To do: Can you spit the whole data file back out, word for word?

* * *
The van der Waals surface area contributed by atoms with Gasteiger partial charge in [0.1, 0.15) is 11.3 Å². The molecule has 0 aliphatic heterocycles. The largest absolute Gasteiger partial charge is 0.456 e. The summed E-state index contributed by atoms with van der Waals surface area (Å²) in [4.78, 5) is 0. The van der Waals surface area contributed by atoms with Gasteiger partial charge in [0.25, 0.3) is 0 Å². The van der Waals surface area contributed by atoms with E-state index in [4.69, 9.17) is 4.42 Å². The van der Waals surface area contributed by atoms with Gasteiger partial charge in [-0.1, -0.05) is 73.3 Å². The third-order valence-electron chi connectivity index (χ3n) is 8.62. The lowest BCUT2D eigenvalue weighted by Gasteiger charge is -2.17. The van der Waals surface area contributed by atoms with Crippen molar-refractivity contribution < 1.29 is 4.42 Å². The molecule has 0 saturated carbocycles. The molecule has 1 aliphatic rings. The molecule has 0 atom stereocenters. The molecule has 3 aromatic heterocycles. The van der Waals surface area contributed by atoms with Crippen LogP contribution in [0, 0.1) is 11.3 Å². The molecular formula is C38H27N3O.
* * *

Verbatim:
The van der Waals surface area contributed by atoms with Gasteiger partial charge in [0.1, 0.15) is 11.3 Å². The molecule has 0 aliphatic heterocycles. The largest absolute Gasteiger partial charge is 0.456 e. The summed E-state index contributed by atoms with van der Waals surface area (Å²) in [4.78, 5) is 0. The van der Waals surface area contributed by atoms with Gasteiger partial charge in [0.25, 0.3) is 0 Å². The van der Waals surface area contributed by atoms with E-state index in [4.69, 9.17) is 4.42 Å². The van der Waals surface area contributed by atoms with Gasteiger partial charge in [-0.1, -0.05) is 73.3 Å². The third-order valence-electron chi connectivity index (χ3n) is 8.62. The lowest BCUT2D eigenvalue weighted by Gasteiger charge is -2.17. The van der Waals surface area contributed by atoms with Crippen molar-refractivity contribution < 1.29 is 4.42 Å². The molecule has 0 saturated carbocycles. The molecule has 1 aliphatic rings. The molecule has 0 atom stereocenters. The molecule has 3 aromatic heterocycles. The van der Waals surface area contributed by atoms with Crippen LogP contribution in [0, 0.1) is 11.3 Å². The molecular formula is C38H27N3O.